Employers should create written safety rules for working around robotics. These rules and procedures should be strictly enforced and violations should result in disciplinary action. Policies should require employee training, detail energy-control procedures and mandate periodic inspections. It may be advisable to establish different personnel for robotics safety to avoid conflicts of interest and assure proper supervision of robotic workstations.

Unauthorized personnel should never enter the robot workstation or access the robotic controls. Operators should never be in the area where the robot is working while the robot is operational. Lockout procedures and control panel protection should be employed. Further, a buddy system should be created, mandating the presence of another worker with access to an emergency stop any time that an employee enters the robotic workstation.

Conducting a Systematic Safety Analysis

If an employer has robotics in the workplace, it is important to conduct a systematic safety analysis to assess existing hazards and how they should be addressed. Two popular strategies for such an analysis are the job safety analysis and the fault tree analysis. The job safety analysis involves identifying hazards faced by employees in each step that they take to complete a task and developing solutions for each hazard. When conducting this type of analysis, employers should keep in mind the variability in the way that tasks may be performed.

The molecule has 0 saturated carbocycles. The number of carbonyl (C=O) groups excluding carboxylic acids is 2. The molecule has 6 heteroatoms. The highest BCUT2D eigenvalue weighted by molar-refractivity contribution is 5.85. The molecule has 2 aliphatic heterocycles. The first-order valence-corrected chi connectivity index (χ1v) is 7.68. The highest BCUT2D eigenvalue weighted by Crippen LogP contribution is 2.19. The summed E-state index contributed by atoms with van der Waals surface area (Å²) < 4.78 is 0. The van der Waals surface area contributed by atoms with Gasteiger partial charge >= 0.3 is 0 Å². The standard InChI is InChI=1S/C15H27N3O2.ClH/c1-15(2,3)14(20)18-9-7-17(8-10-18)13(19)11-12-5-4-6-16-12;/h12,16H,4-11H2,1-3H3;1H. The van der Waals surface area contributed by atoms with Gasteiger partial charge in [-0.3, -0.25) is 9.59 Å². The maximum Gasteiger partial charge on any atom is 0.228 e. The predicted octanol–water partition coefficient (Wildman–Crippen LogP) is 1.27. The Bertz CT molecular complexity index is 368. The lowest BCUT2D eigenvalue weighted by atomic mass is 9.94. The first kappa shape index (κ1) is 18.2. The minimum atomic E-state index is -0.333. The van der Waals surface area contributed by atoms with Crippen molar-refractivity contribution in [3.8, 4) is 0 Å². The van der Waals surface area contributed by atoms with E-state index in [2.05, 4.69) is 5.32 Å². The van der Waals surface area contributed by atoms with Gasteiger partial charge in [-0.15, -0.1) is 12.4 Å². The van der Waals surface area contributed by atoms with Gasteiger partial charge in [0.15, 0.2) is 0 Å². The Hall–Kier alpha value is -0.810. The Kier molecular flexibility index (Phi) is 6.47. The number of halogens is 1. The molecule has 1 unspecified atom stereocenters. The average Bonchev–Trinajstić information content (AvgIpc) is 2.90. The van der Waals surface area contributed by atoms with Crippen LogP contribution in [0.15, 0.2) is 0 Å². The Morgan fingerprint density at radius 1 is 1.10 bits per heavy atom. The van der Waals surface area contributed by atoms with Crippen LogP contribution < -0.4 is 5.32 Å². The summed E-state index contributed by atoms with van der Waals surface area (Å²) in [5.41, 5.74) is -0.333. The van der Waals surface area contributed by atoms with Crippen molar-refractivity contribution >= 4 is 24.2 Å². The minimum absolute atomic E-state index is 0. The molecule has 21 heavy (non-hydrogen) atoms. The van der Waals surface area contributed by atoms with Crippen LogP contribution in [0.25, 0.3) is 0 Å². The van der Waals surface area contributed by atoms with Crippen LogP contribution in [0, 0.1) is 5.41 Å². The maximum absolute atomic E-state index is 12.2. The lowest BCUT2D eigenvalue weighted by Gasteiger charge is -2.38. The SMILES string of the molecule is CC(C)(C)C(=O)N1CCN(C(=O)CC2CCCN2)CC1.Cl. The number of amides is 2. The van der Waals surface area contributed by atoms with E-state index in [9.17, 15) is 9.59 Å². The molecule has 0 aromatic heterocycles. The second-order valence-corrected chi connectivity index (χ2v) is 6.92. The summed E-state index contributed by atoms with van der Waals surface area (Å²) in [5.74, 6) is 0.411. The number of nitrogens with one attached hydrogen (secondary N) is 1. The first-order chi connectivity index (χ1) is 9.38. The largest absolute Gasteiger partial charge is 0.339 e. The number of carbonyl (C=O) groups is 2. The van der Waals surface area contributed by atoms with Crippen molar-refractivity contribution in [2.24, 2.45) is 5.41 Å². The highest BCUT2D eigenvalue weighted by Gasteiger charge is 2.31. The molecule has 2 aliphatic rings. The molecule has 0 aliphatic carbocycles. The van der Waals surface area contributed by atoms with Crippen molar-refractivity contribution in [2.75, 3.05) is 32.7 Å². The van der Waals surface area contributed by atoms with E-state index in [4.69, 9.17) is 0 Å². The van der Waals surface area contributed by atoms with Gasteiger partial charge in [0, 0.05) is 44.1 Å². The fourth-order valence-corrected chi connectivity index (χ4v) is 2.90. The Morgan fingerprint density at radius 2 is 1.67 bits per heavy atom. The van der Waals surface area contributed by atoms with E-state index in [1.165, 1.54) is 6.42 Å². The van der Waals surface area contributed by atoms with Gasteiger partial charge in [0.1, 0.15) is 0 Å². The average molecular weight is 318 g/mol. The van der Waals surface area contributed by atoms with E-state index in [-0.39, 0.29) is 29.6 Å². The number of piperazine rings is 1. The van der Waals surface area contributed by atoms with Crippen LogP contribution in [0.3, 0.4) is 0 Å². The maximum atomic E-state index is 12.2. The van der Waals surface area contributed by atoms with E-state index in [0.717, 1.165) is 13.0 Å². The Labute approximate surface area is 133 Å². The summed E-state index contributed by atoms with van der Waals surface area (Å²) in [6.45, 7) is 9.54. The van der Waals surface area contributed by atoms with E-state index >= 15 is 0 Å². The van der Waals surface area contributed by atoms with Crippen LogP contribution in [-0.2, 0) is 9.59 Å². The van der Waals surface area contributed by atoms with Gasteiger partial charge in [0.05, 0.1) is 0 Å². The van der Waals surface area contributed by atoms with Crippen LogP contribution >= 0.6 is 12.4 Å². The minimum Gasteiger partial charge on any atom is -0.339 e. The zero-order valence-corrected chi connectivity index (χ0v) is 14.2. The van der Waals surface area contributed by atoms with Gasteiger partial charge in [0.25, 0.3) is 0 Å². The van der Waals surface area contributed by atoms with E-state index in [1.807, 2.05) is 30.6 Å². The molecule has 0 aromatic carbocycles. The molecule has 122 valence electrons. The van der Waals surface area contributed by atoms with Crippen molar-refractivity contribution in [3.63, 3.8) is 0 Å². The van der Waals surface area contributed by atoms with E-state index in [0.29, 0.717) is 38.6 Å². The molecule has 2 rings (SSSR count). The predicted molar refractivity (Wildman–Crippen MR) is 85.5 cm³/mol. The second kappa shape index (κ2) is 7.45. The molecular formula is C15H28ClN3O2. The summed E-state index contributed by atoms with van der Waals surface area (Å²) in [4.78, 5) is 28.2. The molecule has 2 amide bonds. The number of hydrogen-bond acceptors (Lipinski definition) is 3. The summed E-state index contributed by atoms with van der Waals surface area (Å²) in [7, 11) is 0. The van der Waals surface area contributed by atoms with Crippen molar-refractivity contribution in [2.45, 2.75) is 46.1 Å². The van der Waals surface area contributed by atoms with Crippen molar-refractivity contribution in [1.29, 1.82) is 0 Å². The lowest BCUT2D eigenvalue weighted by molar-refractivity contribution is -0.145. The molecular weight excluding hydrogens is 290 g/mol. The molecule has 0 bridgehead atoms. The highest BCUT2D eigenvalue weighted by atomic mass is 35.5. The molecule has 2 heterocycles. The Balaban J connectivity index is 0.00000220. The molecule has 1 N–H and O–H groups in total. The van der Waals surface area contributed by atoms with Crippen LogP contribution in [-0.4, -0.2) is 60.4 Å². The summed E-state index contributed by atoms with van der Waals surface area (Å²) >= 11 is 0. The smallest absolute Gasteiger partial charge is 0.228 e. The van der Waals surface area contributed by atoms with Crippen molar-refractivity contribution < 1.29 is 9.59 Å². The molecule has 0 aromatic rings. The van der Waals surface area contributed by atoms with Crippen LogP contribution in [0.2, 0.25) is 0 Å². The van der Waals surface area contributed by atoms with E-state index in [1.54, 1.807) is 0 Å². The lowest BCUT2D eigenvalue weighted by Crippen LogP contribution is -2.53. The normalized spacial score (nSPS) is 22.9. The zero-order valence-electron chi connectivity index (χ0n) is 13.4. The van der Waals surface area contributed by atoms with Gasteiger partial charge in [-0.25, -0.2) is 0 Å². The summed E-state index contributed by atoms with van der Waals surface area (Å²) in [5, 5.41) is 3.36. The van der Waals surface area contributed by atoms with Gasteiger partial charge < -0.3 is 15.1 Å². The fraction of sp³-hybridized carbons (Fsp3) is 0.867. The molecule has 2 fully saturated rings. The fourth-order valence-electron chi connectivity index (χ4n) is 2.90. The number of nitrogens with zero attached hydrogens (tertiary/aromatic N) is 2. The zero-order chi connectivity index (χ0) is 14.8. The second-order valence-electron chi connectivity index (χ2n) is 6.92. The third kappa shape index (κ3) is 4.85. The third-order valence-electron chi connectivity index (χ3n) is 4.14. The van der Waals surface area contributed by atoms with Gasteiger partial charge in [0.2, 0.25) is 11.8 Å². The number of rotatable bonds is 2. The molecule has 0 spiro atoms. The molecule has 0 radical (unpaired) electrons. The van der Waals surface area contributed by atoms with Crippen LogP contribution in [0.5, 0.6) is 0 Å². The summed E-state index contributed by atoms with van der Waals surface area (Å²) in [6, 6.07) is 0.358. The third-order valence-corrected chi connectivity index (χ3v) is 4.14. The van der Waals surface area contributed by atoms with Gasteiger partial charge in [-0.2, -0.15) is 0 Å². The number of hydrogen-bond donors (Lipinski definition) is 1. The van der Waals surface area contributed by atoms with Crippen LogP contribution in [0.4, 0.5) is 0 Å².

Alternatively, a fault tree analysis begins by defining the unwanted injury event and then graphically constructing the sequence of events and conditions that could lead to that event. Failure rates and human reliability values can allow probabilities of sequences to be completed. For this analysis, knowledge of the events that could lead to an injury is essential.

Whichever type of analysis an employer conducts, it is important to ensure that selected devices and procedures are appropriate for actual and anticipated tasks and hazards, considering the robot’s use, programming and maintenance operations. Employers should evaluate maintenance policies and records to determine the degree of potential hazard exposures inside robotic workstations and ensure that robots meet current industry standards.

By taking these safety measures, employers that use robotics in the workplace can significantly reduce the risk of employee injuries and demonstrate their commitment to safety in this brave new world.

Valerie Butera is a labor and employment attorney in the Washington, D.C., office of Epstein Becker & Green. This article was written with contributions from Theresa E. Thompson, a summer associate at Epstein Becker & Green.

©2015 Epstein Becker & Green, P.C. All rights reserved.